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Indemnity Insurance Company of North America v. Gross-Given Manufacturing Co.

September 16, 2009


The opinion of the court was delivered by: Schiller, J.


Plaintiff Indemnity Insurance Company of North America ("ACE-INA") brings this action against Defendants Gross-Given Manufacturing Company ("Gross-Given") and RIH, Inc. ("Old Rowe") for damages sustained as a result of a vending machine that was manufactured by Old Rowe. The vending machine caught fire and caused property damage to an elementary school, which was insured by Plaintiff. Plaintiff asserts causes of action in negligence, strict liability, and breach of warranty, and claims that Gross-Given is liable as a successor in interest to Old Rowe. Presently before this Court is Defendant's motion for summary judgment as to all three causes of action. Also before this Court is Plaintiff's cross-motion for partial summary judgment on the issue of successor liability.

For the reasons that follow, Defendant's motion will be granted in part and denied in part, and Plaintiff's motion will be granted in part and denied in part.


According to ACE-INA, a July 26, 2007 fire at Erdenheim Elementary School was caused by a Showcase Jr. vending machine located in the teacher's lounge.*fn1 The machine was manufactured by Old Rowe.

On March 28, 2003, Gross-Given and Old Rowe entered into an asset purchase agreement, whereby Gross-Given acquired substantially all of the assets of Old Rowe's vending machine business. The Asset Purchase Agreement provided in relevant part that:

1.1 Purchase and Sale of Vending Assets

Subject to the terms and conditions of this Agreement, and except for the Excluded Assets (as defined in Section 1.2), at Closing Seller agrees to sell, and Buyer agrees to purchase, all of Seller's right, title and interests in substantially all of the assets and personal property of Seller used exclusively in Seller's Vending Business, tangible and intangible, wherever located, as they shall exist at the time of Closing ("Vending Assets"), free and clear of all Encumbrances, including, but not limited to, all of the following described assets, rights and properties:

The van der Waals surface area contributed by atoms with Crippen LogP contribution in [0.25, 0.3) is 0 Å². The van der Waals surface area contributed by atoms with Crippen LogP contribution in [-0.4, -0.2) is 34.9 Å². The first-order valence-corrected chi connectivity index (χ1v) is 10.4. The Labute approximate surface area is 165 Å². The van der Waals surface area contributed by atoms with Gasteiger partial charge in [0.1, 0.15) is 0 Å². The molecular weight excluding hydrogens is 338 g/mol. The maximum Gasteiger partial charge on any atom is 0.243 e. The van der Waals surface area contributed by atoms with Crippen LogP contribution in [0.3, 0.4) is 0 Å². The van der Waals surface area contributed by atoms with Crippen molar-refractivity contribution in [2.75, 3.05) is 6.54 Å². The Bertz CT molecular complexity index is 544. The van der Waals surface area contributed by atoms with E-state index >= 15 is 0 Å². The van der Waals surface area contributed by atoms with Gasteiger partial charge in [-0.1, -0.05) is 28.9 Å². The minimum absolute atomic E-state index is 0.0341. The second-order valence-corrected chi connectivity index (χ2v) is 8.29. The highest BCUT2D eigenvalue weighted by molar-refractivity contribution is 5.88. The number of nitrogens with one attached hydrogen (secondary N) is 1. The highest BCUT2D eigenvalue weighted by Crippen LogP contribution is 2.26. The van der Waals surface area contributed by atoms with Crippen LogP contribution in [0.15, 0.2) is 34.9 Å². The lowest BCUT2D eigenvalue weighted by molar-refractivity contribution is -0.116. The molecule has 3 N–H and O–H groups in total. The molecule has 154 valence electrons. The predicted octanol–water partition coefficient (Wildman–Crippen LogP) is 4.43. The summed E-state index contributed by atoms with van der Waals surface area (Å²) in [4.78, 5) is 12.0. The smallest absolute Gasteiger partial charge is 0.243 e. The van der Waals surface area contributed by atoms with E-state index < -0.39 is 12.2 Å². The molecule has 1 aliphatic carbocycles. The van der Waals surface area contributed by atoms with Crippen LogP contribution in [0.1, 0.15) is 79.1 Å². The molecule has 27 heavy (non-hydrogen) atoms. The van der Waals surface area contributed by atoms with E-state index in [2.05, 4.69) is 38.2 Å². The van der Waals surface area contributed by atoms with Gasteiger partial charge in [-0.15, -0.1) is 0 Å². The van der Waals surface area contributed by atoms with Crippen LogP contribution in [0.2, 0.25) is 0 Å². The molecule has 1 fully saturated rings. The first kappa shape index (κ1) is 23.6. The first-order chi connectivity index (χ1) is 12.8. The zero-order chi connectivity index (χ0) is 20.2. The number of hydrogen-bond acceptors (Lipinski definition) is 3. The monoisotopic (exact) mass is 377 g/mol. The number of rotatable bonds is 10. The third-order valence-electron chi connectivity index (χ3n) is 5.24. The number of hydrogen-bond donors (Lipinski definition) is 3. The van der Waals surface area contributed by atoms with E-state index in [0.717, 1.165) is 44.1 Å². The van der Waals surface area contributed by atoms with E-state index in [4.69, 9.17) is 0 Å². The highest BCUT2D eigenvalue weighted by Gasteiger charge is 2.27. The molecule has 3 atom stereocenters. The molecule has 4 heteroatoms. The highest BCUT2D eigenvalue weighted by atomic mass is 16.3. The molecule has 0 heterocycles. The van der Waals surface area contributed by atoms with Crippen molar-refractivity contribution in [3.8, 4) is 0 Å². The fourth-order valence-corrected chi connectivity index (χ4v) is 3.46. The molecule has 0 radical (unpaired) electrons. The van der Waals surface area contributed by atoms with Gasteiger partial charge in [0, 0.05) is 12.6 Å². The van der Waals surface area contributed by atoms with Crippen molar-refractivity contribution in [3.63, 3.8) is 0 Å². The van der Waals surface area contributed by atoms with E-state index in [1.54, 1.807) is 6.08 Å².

(a) Inventory

Except for those items of Inventory described on Schedule 1.2 (Excluded Assets), Buyer is acquiring all Inventories used exclusively in the Vending Business. At Closing, Seller will deliver to Buyer a list, certified by it to be complete and correct, of all the material items of Inventory existing and to be acquired by buyer as of the Closing Date, including the location of such items of Inventory ("Closing Inventory List"). (Def.'s Mot. for Summ. J. Ex. C [Asset Purchase Agreement] at 1-2.) The agreement also granted Gross-Given the right to all equipment, customer contracts, other contracts, licenses, intellectual property assets, and goodwill related to the entire vending machine line. Id. Under Section 1.2 of the agreement, Gross-Given could exclude certain assets from the Asset Purchase Agreement. Neither Section 1.2, nor any other section of the agreement excludes any aspect of the Showcase Jr. Vending machine. Thus, the Showcase Jr. was part of the asset purchase, and currently belongs to Gross-Given.*fn2 Additionally, Gross-Given explicitly assumed the product warranties of Old Rowe. (Asset Purchase Agreement at 6.)

Gross-Given operated Old Rowe's vending machine product line in the same capacity as had Old Rowe. It also advertised that it would be taking over Old Rowe. (Pl.'s Resp. in Opp'n to Mot. for Summ. J. and Pl.'s Mot. for Partial Summ. J. Ex. D [Edgerton Dep.] at 37.)

In September of 2003, Old Rowe entered into bankruptcy. In October, all remaining assets of Old Rowe were acquired by the Harbour Group/RWI Acquisition Corporation (hereinafter "New Rowe") free and clear of all liens, claims, and interests.


Summary judgment may be granted "if the pleadings, depositions, answers to interrogatories, and admissions on file, together with the affidavits, if any, show that there is no genuine issue as to any material fact and that the moving party is entitled to a judgment as a matter of law." FED.R.CIV.P. 56(c). The role of the trial court is to determine whether there are material factual issues that merit a trial. See Anderson v. Liberty Lobby, Inc., 477 U.S. 242, 247- 48, 106 S.Ct. 2505, 91 L.Ed.2d 202 (1986). In making that determination, the court must give the nonmoving party the benefit of all reasonable inferences that might be drawn from the underlying facts. See Matsushita Elec. Indus. Co. v. Zenith Radio Corp., 475 U.S. 574, 587, 106 S.Ct. 1348, 89 L.Ed.2d 538 (1986); Sempier v. Johnson and Higgins, 45 F.3d 724, 727 (3d Cir.1995) (en banc). A court must, however, avoid making credibility determinations or weighing the evidence. Reeves v. Sanderson Plumbing Prods., 530 U.S. 133, 150, 120 S.Ct. 2097 (2000); see also Goodman v. Pa. Tpk. Comm'n, 293 F.3d 655, 665 (3d Cir. 2002). Summary judgment is appropriate if the court finds that the record "could not ...

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